The Road to Infinity War – Part 1 Iron Man

Recently I came across an infographic online that presented the idea that if you started watching all the Marvel films in order starting with Iron Man, the first week of January, that you could watch one film a week leading up to the release of Avengers: Infinity War. As the DC Extended Universe struggles to find the same level of success while Marvel stands on the precipice of releasing a superhero movie unlike anything we have ever seen, I thought it would be interesting to take this weekly journey through the Marvel Cinematic Universe.

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It’s sometimes easy to forget that when Iron Man was released in May of 2008 it was a bit of a risky proposition. Marvel was a brand new studio. At the time, director Jon Favreau having found great success with Elf, was coming off the disappointing returns of Zathura. Robert Downey Jr, was rebuilding his career one successful indie film at a time but was still not considered a sure thing. It’s widely reported that Favreau had to fight for Downey’s casting. Marvel was not looking ahead to The Avengers, they were just hoping that this $140 million first step would pay off.

And of course, it did pay off – big time. Watching the film again for the first time in quite awhile I was more impressed than ever. There are weaknesses sure; it’s not a perfect film. As fun as Jeff Bridges always is on screen, his Obadiah Stain is a bit of an arbitrary and underwritten villain. He’s an interesting foil for Tony Stark but he’s a bit blah as a big bad. And honestly, I think that is due in part to one of the film’s major strengths – its dedication to developing Stark in a real way. Downey Jr is so charming and magnetic that we’re drawn to and rooting for Stark from the minute we’re introduced but let’s be honest, he’s a pig. By the end of the film we’re more firmly in Tony’s corner than ever and yet he’s not a man transformed, but he has grown quite a bit.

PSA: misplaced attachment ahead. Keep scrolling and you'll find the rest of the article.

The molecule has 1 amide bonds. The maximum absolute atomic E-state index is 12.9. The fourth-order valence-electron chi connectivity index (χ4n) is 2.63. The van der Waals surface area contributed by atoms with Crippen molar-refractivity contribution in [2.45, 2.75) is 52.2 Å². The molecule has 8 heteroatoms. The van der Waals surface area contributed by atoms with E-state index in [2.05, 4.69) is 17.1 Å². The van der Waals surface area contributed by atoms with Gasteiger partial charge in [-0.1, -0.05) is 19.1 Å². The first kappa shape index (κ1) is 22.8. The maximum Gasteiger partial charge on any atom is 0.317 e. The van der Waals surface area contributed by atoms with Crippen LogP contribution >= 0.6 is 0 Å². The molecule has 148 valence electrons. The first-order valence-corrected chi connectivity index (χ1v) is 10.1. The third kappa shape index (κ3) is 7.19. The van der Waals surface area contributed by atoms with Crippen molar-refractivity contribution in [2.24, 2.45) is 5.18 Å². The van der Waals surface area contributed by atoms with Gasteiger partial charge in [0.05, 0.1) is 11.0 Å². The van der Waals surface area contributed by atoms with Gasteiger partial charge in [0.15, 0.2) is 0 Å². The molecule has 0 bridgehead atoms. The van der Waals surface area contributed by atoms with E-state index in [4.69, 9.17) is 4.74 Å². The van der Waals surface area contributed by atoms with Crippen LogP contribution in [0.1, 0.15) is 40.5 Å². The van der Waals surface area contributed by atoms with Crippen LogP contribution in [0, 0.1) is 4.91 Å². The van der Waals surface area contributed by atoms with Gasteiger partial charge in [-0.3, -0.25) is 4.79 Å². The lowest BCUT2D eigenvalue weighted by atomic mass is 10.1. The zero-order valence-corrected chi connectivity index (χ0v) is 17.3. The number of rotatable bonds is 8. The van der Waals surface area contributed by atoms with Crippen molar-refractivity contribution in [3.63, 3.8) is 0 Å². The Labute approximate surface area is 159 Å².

Speaking of real development, I think it’s also important to note the grounded and realistic touches throughout the film that lend it some real pathos. I was struck with the mechanics of the Iron Man suit for one. It may seem like random praise, but in a world where you can’t work out how any of the Transformers manage to morph back into vehicles of any kind, it goes a long way to see a suit that makes sense. The first time we see Tony try on his Mark 2 armor, the suit flexes in a manner of speaking along every hinge and seam, showing your brain how it all fits together. Secondly there is a real bit of body horror to Iron Man that I think goes underappreciated. Following a disorienting attack and painful fever dream-like surgery, Tony awakens in a cold, dark cave and finds a foreign object implanted in his body and hooked up to a car battery. As someone familiar with Iron Man’s origins it can be easy to gloss over details like this but in conjunction with Downey’s performance they add a real edge and believability to a story that could easily be cartoony and over the top. Watching the film more critically this time around the scene honestly shook me in a way I wasn’t expecting.

Overall Iron Man holds up incredibly well with its bravado soaked opening and closing scenes & Robert Downey Jr’s insanely charismatic performance alone. But it has more going for it than that. Favreau’s assured direction and patient development of Tony Stark as a human being first and foremost provided a strong foundation for Marvel to build their cinematic universe on. Without a mostly successful execution of this first film, I don’t think we’d be looking forward to Infinity War at all. And as pretty much every movie studio out there scrambles to recreate what Marvel has carefully built over the last decade, I think Iron Man deserves another look from fans who may have forgotten just how good it is.